3 Parts of Ephemeral Problem

Following some recent conversations on the subject of ephemeral instances, it looks there exist various misconceptions. Some people are trying to build ephemeral infrastructure but do not necessarily realize what is involved.

This post aims to clarify three major problems that you should address when dealing with ephemeral instances. These problems are: Infrastructure, Code and Data. Below I will clarify the meaning of each and some available tools – including those we are working on at Reliza.

I Infrastructure

An ephemeral instance relies on a set of infrastructure resources to support it. Usually those resources are maintained as infrastructure-as-code using tf files. When spinning an ephemeral, the goal is to have its whole infrastructure operational via single tofu apply instruction. Refer to our Open Source REEF project as a sample tool supporting such approach.

When using Kubernetes, sometimes an ephemeral infrastructure could be simplified to spin a separate namespace in the same cluster. But even in this case we need consistent tooling to make the process seamless.

Note here that the ephemeral infrastructure does not have to match production infrastructure exactly. In example, in production we may be using PostgreSQL database via managed service, while for an ephemeral instance we may use a Postgres container. This is fine as long as the difference is documented and does not interfere with the main purpose of such ephemeral.

II Code

Once our infrastructure is figured out, we need to be able to deploy specific versions of code artifacts.

The difficulty in modern distributed systems lies in the fact that there are many components involved. Therefore, when working with an ephemeral we need a clear understanding which parts of software should be on the same versions as production and what components should be different.

To some degree this may be solved via using GitOps, but such approach is not ideal at scale.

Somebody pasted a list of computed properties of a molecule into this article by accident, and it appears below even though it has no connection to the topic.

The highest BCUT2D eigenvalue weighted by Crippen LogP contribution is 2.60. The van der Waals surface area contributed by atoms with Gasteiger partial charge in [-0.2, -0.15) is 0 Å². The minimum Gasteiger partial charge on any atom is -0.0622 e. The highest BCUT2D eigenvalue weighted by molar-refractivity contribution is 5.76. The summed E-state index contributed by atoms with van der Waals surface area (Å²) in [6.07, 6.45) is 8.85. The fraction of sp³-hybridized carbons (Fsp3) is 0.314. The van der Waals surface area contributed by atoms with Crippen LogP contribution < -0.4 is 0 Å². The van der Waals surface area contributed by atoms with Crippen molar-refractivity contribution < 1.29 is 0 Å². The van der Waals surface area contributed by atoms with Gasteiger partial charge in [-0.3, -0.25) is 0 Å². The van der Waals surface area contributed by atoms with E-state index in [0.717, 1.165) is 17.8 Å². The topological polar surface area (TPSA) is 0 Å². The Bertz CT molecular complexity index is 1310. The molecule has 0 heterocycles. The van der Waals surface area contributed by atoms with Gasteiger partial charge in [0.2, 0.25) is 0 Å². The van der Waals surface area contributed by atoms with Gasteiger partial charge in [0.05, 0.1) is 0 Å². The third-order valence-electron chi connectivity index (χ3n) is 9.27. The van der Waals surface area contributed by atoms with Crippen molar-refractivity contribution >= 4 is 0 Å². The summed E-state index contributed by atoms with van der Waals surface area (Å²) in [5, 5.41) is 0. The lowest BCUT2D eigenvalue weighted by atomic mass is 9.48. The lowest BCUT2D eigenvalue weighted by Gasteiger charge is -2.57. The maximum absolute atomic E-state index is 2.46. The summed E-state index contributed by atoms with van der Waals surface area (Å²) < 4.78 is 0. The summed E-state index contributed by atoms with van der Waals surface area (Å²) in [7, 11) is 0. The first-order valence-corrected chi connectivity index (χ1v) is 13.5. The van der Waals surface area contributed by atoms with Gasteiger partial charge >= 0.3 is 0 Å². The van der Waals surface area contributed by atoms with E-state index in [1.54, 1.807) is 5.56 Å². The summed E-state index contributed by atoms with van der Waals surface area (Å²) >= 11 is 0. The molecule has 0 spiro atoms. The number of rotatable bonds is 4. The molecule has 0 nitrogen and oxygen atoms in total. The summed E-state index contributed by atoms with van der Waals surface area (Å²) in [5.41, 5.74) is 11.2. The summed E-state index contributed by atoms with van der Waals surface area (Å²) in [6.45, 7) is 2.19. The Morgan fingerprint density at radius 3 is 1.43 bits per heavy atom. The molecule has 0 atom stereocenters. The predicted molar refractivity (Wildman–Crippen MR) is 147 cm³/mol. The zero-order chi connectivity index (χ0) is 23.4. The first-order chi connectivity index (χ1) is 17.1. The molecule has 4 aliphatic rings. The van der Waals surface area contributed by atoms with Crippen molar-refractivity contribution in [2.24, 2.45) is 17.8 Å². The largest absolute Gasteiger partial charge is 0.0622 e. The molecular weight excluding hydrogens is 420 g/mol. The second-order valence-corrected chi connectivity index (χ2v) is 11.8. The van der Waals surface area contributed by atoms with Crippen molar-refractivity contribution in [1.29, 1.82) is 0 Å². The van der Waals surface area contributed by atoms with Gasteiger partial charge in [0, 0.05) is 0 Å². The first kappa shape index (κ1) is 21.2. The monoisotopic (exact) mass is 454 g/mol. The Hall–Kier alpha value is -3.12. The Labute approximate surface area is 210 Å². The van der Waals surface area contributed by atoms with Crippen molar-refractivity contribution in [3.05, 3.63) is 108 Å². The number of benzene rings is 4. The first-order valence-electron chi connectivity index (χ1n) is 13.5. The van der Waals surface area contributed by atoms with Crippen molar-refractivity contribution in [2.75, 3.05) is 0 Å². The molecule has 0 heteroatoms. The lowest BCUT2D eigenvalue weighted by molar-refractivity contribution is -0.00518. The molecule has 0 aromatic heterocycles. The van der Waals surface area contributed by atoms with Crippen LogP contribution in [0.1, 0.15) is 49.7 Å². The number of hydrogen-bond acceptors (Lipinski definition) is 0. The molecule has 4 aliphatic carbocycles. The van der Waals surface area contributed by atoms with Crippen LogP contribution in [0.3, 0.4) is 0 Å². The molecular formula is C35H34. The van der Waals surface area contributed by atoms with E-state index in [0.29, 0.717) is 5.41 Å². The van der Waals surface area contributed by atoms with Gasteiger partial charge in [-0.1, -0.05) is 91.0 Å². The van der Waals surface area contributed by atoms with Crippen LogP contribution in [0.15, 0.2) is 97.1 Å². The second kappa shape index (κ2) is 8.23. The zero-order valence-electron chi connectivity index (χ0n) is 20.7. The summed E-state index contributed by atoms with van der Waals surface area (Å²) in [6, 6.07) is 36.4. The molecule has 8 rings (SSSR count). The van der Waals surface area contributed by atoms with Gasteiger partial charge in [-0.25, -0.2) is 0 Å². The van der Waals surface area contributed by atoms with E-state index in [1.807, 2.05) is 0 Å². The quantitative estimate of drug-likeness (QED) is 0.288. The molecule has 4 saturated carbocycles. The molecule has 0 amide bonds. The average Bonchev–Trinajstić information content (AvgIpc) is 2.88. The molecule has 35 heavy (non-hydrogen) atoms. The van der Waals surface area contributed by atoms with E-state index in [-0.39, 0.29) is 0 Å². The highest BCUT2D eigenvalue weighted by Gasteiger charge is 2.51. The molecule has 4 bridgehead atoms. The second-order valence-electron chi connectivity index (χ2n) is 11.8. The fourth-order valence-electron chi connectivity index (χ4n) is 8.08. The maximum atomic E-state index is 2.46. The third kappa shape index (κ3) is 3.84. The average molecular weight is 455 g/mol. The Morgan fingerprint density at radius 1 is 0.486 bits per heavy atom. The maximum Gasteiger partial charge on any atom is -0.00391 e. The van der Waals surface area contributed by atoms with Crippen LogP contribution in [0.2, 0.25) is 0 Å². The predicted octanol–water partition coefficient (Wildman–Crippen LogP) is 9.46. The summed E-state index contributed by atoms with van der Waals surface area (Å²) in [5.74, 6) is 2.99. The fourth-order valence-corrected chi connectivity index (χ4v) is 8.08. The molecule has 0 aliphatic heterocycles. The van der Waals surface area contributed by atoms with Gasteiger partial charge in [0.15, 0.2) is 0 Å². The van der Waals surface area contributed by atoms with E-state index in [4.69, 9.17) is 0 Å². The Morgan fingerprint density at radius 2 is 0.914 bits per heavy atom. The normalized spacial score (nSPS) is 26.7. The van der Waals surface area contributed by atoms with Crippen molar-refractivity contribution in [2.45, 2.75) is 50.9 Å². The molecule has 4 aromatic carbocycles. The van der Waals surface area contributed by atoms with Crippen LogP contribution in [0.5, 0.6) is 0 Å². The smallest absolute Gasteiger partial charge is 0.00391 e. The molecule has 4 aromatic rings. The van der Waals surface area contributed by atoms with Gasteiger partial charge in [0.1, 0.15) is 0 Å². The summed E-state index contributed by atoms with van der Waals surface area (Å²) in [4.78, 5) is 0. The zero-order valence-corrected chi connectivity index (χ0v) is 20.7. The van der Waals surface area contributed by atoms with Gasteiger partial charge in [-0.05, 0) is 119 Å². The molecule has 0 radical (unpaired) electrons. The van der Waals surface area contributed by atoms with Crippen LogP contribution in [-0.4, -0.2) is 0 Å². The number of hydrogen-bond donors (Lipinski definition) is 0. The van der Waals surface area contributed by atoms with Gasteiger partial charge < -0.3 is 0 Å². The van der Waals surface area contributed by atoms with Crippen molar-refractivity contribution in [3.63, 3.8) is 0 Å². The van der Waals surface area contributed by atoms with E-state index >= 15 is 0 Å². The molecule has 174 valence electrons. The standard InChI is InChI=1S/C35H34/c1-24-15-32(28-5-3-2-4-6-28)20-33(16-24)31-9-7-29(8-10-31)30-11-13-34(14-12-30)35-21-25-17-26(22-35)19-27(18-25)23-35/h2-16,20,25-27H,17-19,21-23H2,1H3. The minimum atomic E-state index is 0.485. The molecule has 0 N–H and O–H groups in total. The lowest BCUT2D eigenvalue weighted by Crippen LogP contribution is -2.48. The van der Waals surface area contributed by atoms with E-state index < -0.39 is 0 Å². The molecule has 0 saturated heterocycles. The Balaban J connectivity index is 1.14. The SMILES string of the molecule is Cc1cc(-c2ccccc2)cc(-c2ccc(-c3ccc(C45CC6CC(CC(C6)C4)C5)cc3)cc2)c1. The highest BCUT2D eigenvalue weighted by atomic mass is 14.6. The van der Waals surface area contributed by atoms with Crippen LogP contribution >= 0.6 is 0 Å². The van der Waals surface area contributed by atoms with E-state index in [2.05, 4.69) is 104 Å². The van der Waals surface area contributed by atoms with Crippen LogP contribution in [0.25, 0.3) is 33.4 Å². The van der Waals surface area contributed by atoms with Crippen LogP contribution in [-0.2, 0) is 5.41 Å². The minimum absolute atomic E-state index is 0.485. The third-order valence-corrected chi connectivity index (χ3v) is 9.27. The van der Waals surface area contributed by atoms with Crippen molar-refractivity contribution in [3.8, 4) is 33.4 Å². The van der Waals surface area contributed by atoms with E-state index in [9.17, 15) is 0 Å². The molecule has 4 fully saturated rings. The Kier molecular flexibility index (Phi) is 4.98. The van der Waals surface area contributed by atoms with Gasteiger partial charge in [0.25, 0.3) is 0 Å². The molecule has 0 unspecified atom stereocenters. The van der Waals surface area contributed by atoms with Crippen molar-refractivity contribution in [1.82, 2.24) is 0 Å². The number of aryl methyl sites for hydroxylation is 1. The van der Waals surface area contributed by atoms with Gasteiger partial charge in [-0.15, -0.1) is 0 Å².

Our platform Reliza Hub is designed to address this problem. It maintains release records of every software component and their permutations. This allows the user to either match their production or staging environment or build a custom set of components with new changes, depending on the need.

III Data

The final piece of the puzzle is data. An ephemeral must use its own database to avoid cross-contamination of data.

Schema and seed data should be controlled within the migration system alongside code. I usually recommend Flyway for this task. If Flyway or a similar system is used, schema and seed data are synchronized naturally across all available instances. This solves the problem of database schema for ephemerals.

But there is more to the data problem. Sometimes, the users of ephemerals require some sample test data on top of the schema and seed data.

Producing such data as a difficult problem. Ideally, we would like to use real production data for this process. But production data is protected and it is usually not possible to transfer it to an ephemeral for confidentiality reasons. One approach to solve this problem is to maintain a custom set of sample data – that would be manually curated and similar to production data. However, this usually comes at a high cost and as a result rarely implemented.

Another approach is to obfuscate real production data to the point that it is not recognizable and use that for ephemerals. There is some tooling available for this – particularly RepliByte and Airbyte. Unfortunately, available tools also serve other purposes and require a lot of custom code to fit into the platform for spinning ephemerals. Therefore, the Data problem for ephemerals remains largely unsolved.

IV The Ephemeral problem

Having solved all three problems mentioned above you should have great working ephemeral system. But the big problem is they need to be solved all at the same time and in the “push-button” manner.

As mentioned above no tool available today is able to combine all these things at once. With Reliza Hub we are mostly at a stage where we can do Infrastructure, Code and Seed Data for most projects, but not sample data on its own. I.e., see my tutorial on how we can spin ephemerals here.

Therefore due to lack of universal tooling, most in-house solutions assume some compromises – usually requiring set of manual steps to replace missing tools.

However, it is important to note that while certain things could be replaced with manual steps, the basic structure of the application must be ephemeral-ready. Meaning, an application needs a well-defined infrastructure-as-code templates, it needs good governance of its release management process and it needs proper migration system for its database schema and seed data. Preparing the application to meet these criteria must be an absolute first step in the process.

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